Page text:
Nostalgic Russia opens its “Russian McDonalds”

“The name changes, love stays”: Under this slogan, the first “Russian McDonald’s” opened their doors in the country on Sunday, which is reminiscent of the American fast-food chain that is leaving the country because of the conflict in Ukraine Has.

• Also read: Russian attack on western Ukraine: At least 22 injured, says regional governor

“Vkousno i totchka” (Delicious Point) is the brand’s new name, which was unveiled in Moscow on Sunday in front of a hundred Russian and foreign journalists. The new logo represents two stylized orange fries and a red dot on a green background.


Nostalgic Russia opens its “Russian McDonalds”

“We will try to do everything so that our customers do not notice any difference, neither in the atmosphere, nor in the taste, nor in the quality,” assured the chain’s general director, Oleg Paroïev.

“It won’t get any worse, that’s for sure. We will try to do better,” added the new owner, businessman Alexandre Govor.


Nostalgic Russia opens its “Russian McDonalds”

“We hope that the number of customers will not decrease, but on the contrary will increase. Especially now that it is an all-Russian company,” he added.

Established in Russia for more than 30 years, McDonald’s was one of the first windows on the western world to open up to Russians and become embedded in their daily lives and hearts. The very popular Russian restaurants accounted for around 9% of the American group’s sales.

Their decision to shut down the work of their 850 restaurants and 62,000 employees in March and leave the country permanently in May because of the Russian offensive in Ukraine launched on February 24 was badly digested by the Russians.


Nostalgic Russia opens its “Russian McDonalds”

Simple packaging, names changed

“My whole family went to McDonald’s … three times for a farewell dinner,” Elena, a programmer and mother of two, told AFP on Sunday.

“Now we’re going to a reunion dinner,” she smiles.

On Sunday morning, well before the official opening at 9:00 am, dozens of people gathered near the Russian capital’s emblematic restaurant, Pushkin Square, one of the first fifteen restaurants to welcome customers.

Another 50 restaurants are set to open on Monday, according to Paroev, with the chain then planning to reopen 50 to 100 restaurants a week across the country.


Nostalgic Russia opens its “Russian McDonalds”

The menu is the same as before: cheese and double cheeseburgers, a wide selection of ice cream and desserts, but the Filet-O-Fish is now called the Fishburger, the Royal Deluxe has been changed to the Grand Deluxe and the McDo prefix no longer appears on the name on.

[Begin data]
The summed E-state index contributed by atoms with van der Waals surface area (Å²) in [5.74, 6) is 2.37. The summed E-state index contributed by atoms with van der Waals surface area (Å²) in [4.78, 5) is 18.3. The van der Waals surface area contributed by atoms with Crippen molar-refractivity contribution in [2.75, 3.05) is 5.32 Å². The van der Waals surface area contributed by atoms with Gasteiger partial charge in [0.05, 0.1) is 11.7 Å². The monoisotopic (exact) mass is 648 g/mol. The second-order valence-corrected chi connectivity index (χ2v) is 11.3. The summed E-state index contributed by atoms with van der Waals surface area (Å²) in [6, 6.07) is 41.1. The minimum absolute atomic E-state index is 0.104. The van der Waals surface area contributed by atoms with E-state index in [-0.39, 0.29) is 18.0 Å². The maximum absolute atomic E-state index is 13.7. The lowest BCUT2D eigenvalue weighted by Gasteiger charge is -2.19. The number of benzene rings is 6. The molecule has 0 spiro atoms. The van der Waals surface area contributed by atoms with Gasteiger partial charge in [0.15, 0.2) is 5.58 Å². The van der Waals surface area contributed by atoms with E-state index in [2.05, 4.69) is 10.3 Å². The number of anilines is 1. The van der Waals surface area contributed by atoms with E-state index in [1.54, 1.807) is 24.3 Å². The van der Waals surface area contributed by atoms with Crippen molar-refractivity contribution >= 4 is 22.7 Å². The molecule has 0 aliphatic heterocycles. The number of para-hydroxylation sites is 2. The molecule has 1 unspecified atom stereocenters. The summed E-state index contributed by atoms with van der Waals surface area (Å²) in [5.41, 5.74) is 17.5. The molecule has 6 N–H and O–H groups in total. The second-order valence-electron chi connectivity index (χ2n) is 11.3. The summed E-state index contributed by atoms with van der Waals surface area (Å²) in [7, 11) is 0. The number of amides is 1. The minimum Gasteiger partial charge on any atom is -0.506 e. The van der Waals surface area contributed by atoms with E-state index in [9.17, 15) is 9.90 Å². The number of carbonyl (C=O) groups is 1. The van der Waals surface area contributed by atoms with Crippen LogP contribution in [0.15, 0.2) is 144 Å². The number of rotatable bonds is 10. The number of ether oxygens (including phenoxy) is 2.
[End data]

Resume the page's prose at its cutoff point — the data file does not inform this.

“We were forced to remove certain items from the menu because they relate directly to McDonald’s, such as McFlurry and Big Mac,” explains Oleg Paroïev.

Prices have “risen slightly” due to inflation, which has hit Russia hard since the introduction of new western sanctions in February and March as a result of the Russian offensive in Ukraine, but they remain “reasonable”, according to the general director of “Vkousno i totchka “.

The packaging is “neutral”: “Not a word, not a letter” should remind of the McDonald’s group, he explains.

“Ambitious Projects”

The first McDonald’s in the USSR, Pushkin Square, was inaugurated in central Moscow in January 1990, a little less than two years before the collapse of the USSR, and welcomed more than 30,000 customers on opening day – a world record for the channel.

The gigantic queue in front of the restaurant has become legendary.

According to the American group, the most visited McDonald’s restaurant in the world has welcomed more than 140 million customers in 30 years, which is almost the entire population of Russia.

Alexandre Govor, who has been running 25 of the American group’s restaurants in Siberia since 2015, bought McDonald’s operations in May.


Nostalgic Russia opens its “Russian McDonalds”

As a co-founder of an oil refinery company, Neftekhimservice, he agreed to keep the 51,000 direct employees – 11,000 others are franchise restaurant employees – for at least two years on terms equivalent to those they previously had.

The 62-year-old entrepreneur from Novokuznetsk (southern Siberia), previously unknown outside the business world, says he has “very ambitious plans”: “We want the number of our restaurants to reach the thousand mark in five, six years.

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